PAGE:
Kissing Bugs / Chagas Disease

Chagas disease is a parasitic infection of the blood that causes more than 10,000 deaths per year worldwide.  The disease is caused by the protozoan Trypanosoma cruzi.  It is transmitted to humans by bloodsucking cone-nose bugs (triatomines), nicknamed kissing bugs, because they tend to bite people around the lips when they feed at night.

Chagas disease is most common in Mexico, Central America, and South America.  Although there are triatomine bugs in the United States, very few locally transmitted cases of Chagas disease from contact with kissing bugs in the southern U.S. have been documented. Most cases of Chagas disease in the U.S. were obtained in the parts of Latin America where Chagas disease is common. (CDC

Chagas disease is not likely in Iowa though climate change and global migration increase the possibility of local transmission in the Midwest.  Until recently, bloodsucking cone-nose bugs had not been found in Iowa.  A single specimen of the eastern blood-sucking conenose (Triatoma sanguisuga) was reported from Lee County, Iowa, in 2017.

Kissing bugs have a long, narrow head and broad, flat abdomen
Large, adult kissing bug.  Photo by Pat Porter, Texas A&M.

Description - What are Kissing Bugs? 
Kissing bugs are a specific type of assassin bug (Triatoma sp.) related to bed bugs, boxelder bugs, squash bugs, stink bugs, and about 3,850 other species of true bugs in North America.  Like all true bugs (Hemiptera: Heteroptera), they feed with sucking mouthparts.  Kissing bugs feed by inserting a needle-like beak into the skin to feed on blood.  They are named "kissing bugs" because they often bite people around the mouth at night while they sleep.  There is often no pain or irritation from kissing bug bites.

There are several species of assassin bugs in the U.S. in the kissing bug genus.  (BugGuide) The eastern bloodsucking conenose bug is 5/8 to 13/16 inches long.  Other species of kissing bugs may be up to 1 1/4 inches long.  Kissing bugs have a narrow, elongated head and a broad, flat abdomen. They are dark brown to black with orange to red to yellow markings on the outer edges of the abdomen that stick out from under the wings.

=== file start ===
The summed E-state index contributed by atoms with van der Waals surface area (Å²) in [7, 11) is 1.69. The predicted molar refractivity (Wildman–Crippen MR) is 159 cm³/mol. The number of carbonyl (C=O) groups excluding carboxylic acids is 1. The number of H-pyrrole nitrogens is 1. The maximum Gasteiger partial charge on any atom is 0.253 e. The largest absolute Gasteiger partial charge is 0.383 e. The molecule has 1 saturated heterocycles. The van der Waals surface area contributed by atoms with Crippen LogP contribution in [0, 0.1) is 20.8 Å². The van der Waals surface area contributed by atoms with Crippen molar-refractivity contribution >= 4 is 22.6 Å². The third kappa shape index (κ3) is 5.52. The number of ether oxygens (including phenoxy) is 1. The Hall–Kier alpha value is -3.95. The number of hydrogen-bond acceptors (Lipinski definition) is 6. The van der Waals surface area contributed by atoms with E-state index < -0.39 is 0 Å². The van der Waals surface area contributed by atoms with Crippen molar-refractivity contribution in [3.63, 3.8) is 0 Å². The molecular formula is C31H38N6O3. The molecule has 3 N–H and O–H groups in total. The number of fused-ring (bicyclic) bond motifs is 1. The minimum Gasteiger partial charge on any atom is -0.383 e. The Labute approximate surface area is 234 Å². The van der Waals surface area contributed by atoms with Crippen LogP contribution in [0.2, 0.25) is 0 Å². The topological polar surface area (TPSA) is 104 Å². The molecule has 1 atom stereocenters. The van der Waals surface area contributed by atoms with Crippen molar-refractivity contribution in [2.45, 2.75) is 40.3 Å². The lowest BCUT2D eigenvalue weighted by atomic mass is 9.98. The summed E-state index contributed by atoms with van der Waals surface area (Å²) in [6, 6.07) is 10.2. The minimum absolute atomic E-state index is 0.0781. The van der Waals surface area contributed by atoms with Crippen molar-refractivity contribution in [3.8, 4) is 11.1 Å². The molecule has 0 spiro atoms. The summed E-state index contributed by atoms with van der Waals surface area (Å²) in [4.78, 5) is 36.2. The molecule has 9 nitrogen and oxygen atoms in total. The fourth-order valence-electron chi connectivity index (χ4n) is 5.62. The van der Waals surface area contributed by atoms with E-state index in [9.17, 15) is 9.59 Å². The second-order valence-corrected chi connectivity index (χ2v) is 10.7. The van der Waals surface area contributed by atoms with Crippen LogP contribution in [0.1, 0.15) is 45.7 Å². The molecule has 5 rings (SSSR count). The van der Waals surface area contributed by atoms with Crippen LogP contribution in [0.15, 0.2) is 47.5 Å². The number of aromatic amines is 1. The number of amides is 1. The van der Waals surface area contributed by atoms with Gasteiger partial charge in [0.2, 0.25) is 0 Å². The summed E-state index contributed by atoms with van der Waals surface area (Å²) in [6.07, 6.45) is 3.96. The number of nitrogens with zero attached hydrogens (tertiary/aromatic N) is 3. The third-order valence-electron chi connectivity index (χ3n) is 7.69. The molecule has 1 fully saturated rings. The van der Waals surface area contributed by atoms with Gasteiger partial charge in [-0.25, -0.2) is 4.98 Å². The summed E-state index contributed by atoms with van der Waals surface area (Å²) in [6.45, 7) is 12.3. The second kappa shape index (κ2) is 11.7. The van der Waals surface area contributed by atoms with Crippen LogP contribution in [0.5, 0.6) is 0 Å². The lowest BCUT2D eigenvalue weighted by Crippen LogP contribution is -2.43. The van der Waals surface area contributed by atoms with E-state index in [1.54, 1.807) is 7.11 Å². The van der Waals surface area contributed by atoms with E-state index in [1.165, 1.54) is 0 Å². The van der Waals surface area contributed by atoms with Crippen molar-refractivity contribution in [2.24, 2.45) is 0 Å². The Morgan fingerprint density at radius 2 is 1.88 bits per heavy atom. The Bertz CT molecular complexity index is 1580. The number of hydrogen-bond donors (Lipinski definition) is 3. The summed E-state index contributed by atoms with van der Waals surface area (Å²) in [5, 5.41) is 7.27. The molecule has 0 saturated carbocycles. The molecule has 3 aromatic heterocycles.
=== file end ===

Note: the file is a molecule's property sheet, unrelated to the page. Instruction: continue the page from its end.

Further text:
Kissing bugs feed on the blood of mammals, birds, reptiles, and other animals.  Bites are usually painless and without reaction.  However, bites may cause irritation at the bite site or allergic reactions.  (

In some areas of the world, but not in the upper Midwest, kissing bugs are vectors of Chagas disease.  Chagas disease symptoms are highly variable and range from no symptoms to mild ones, such as fever, fatigue, body aches, headache, rash, loss of appetite, diarrhea, and vomiting. More severe symptoms of Chagas disease include enlargement of the liver or spleen, swollen glands, and swelling at the bite site. Recovery is common within a few weeks or months with antiparasitic medication.

Chronic Chagas disease can last for decades, and most people have no symptoms. Approximately 20–30 percent of infected people develop cardiac complications such as an enlarged heart, heart failure, cardiac arrest (sudden death), or gastrointestinal complications.  (CDC)

Life Cycle